Some cats and dogs hate baths. Well, apparently so do aphids. And not just any bath, aphids hate soapy baths. Mix a spoonful  of dishwasher liquid or liquid detergent in a bucket of warm water. Don your gloves and fill up a spray gun with the water and spray carefully on the plants where aphids have established their territory. Spray in the stems and the underside of leaves to dispose of nymphs, larvae and eggs. Their protective shells will dissolve due to the nature of the soapy liquid and they’ll dry out. Be careful with this method, however. That’s because helpful insects and microorganisms may also die off due to the soapy water.

  1. Encourage birds

Certain birds love to feed on aphids. Chickadees and wrens are two of them. Encourage birds like these to come into your gardens so rid yourself of the bug problem. Install a bird bath to help these flying saviors rescue you and your gardens from your aphid situation. Planting shrubs such as hydrangeas and others helps you to encourage these birds to come to your garden. They can nest in these shrubs which provide shelter to them and protects them from their own natural predators.

  1. A Blast of Water

The next time you’re watering your garden, spray a jet or two in the direction of aphids on stronger plants. They’ll be knocked right off the stems of your hibiscus or orange tree. This method is not encouraged for smaller plants, fruits and vegetable crops as they won’t be able to survive under the intense water pressure.

Guarding Against an Infestation

If you have grown some fruit and vegetable plants in your garden, you are bound to have unwanted aphids. That is if you don’t know how to keep them away. Baiting aphids to keep them off your homegrown fruits and veggies helps and in fact, some veggies repel these insects themselves.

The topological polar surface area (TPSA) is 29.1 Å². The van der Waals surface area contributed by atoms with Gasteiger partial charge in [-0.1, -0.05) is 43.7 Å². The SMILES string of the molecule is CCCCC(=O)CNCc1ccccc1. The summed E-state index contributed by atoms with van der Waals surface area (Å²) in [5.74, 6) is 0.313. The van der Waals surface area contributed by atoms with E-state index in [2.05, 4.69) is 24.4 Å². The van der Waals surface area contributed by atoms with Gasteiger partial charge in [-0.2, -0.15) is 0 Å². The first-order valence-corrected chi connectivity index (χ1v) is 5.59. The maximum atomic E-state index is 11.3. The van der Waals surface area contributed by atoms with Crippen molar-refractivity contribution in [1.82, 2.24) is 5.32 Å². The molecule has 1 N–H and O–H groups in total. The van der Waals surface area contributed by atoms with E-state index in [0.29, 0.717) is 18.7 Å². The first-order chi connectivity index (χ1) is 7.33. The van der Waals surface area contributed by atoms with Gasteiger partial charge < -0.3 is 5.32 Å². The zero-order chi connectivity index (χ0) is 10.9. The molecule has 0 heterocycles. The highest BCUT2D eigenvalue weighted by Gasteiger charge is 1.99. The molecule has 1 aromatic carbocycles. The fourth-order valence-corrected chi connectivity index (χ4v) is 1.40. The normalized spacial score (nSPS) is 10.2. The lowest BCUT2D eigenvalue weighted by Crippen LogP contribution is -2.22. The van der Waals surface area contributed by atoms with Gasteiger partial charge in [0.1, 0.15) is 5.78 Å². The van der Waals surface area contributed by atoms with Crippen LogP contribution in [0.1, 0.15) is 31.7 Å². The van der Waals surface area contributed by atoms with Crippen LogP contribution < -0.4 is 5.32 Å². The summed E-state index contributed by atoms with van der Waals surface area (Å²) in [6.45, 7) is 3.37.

Some very nutritious veggies have strong smells. Consider adding them to your collection. Garlic, green and regular onions do the trick very well. Add some herbs to the garden to naturally repel the aphids from your garden. Oregano, sage and basil are some herbs with a strong odor to keep the nasty insects away from your garden.

Lastly, keep your garden in proper check in order to have a better idea of what the aphid situation is. If you see more aphids than you can handle, spray soapy water, carefully, on them to keep their numbers in check. Remember to maintain a balance of wildlife to help your garden grow. Don’t go killing every aphid in plain sight.

Get Rid of Aphids With Professional DIY Products

If you really want to get serious about getting rid of aphids. There us perhaps no better alternative than using professional DIY insecticide products. These are used by professional landscapers and pest control servicemen when conducting treatments for clients.

For the treatment of aphids we recommend using Bifen IT Insecticide. Mix ¼ oz to ½ oz of product with one gallon of water in a hand pump sprayer. Spray plant to the point of runoff making sure to pay special attention to the underside of leaves and all parts of the branches where aphids are known to harbor. Be sure to inspect plants often (especially new growth) and reapply insecticide if you notice an that aphids have reemerged

Conclusion

By following the steps we provided above and equipping yourself with professional insecticide products, you too can protect your plants from aphid damage. For more lawn care or pest control tips and DIY advice, call us at 800-479-6583 or email us at askapro@solutionsstores.com